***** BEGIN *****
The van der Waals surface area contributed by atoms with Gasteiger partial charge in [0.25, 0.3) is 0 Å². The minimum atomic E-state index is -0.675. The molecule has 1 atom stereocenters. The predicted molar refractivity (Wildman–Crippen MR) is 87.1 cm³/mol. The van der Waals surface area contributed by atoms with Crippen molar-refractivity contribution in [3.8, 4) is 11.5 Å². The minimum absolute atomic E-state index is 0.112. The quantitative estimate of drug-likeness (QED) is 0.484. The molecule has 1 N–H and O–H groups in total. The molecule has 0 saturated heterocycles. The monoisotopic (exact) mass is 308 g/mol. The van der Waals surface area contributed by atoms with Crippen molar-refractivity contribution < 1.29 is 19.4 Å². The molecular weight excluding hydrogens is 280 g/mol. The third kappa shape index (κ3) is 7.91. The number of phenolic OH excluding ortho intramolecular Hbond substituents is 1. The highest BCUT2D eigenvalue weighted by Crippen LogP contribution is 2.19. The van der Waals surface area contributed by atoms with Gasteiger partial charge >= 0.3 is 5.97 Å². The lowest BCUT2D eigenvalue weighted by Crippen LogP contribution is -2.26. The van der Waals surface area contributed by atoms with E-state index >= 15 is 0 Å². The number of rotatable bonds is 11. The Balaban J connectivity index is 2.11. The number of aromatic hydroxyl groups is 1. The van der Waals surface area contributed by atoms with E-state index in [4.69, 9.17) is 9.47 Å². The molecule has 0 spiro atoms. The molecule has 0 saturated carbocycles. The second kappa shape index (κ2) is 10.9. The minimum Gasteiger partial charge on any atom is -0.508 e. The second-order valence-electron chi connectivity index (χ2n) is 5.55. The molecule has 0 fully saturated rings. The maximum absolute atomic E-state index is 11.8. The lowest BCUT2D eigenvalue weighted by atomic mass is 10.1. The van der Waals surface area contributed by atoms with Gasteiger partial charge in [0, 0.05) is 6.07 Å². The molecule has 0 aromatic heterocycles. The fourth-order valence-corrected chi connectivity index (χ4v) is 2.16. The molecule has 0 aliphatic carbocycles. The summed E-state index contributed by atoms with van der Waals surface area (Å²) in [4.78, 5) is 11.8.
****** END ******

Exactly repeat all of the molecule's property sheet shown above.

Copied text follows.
The van der Waals surface area contributed by atoms with Gasteiger partial charge in [0.25, 0.3) is 0 Å². The minimum atomic E-state index is -0.675. The molecule has 1 atom stereocenters. The predicted molar refractivity (Wildman–Crippen MR) is 87.1 cm³/mol. The van der Waals surface area contributed by atoms with Crippen molar-refractivity contribution in [3.8, 4) is 11.5 Å². The minimum absolute atomic E-state index is 0.112. The quantitative estimate of drug-likeness (QED) is 0.484. The molecule has 1 N–H and O–H groups in total. The molecule has 0 saturated heterocycles. The monoisotopic (exact) mass is 308 g/mol. The van der Waals surface area contributed by atoms with Crippen molar-refractivity contribution < 1.29 is 19.4 Å². The molecular weight excluding hydrogens is 280 g/mol. The third kappa shape index (κ3) is 7.91. The number of phenolic OH excluding ortho intramolecular Hbond substituents is 1. The highest BCUT2D eigenvalue weighted by Crippen LogP contribution is 2.19. The van der Waals surface area contributed by atoms with Gasteiger partial charge >= 0.3 is 5.97 Å². The lowest BCUT2D eigenvalue weighted by Crippen LogP contribution is -2.26. The van der Waals surface area contributed by atoms with E-state index >= 15 is 0 Å². The number of rotatable bonds is 11. The Balaban J connectivity index is 2.11. The number of aromatic hydroxyl groups is 1. The van der Waals surface area contributed by atoms with E-state index in [4.69, 9.17) is 9.47 Å². The molecule has 0 spiro atoms. The molecule has 0 saturated carbocycles. The second kappa shape index (κ2) is 10.9. The minimum Gasteiger partial charge on any atom is -0.508 e. The second-order valence-electron chi connectivity index (χ2n) is 5.55. The molecule has 0 fully saturated rings. The maximum absolute atomic E-state index is 11.8. The lowest BCUT2D eigenvalue weighted by atomic mass is 10.1. The van der Waals surface area contributed by atoms with Gasteiger partial charge in [0, 0.05) is 6.07 Å². The molecule has 0 aromatic heterocycles. The fourth-order valence-corrected chi connectivity index (χ4v) is 2.16. The molecule has 0 aliphatic carbocycles. The summed E-state index contributed by atoms with van der Waals surface area (Å²) in [4.78, 5) is 11.8.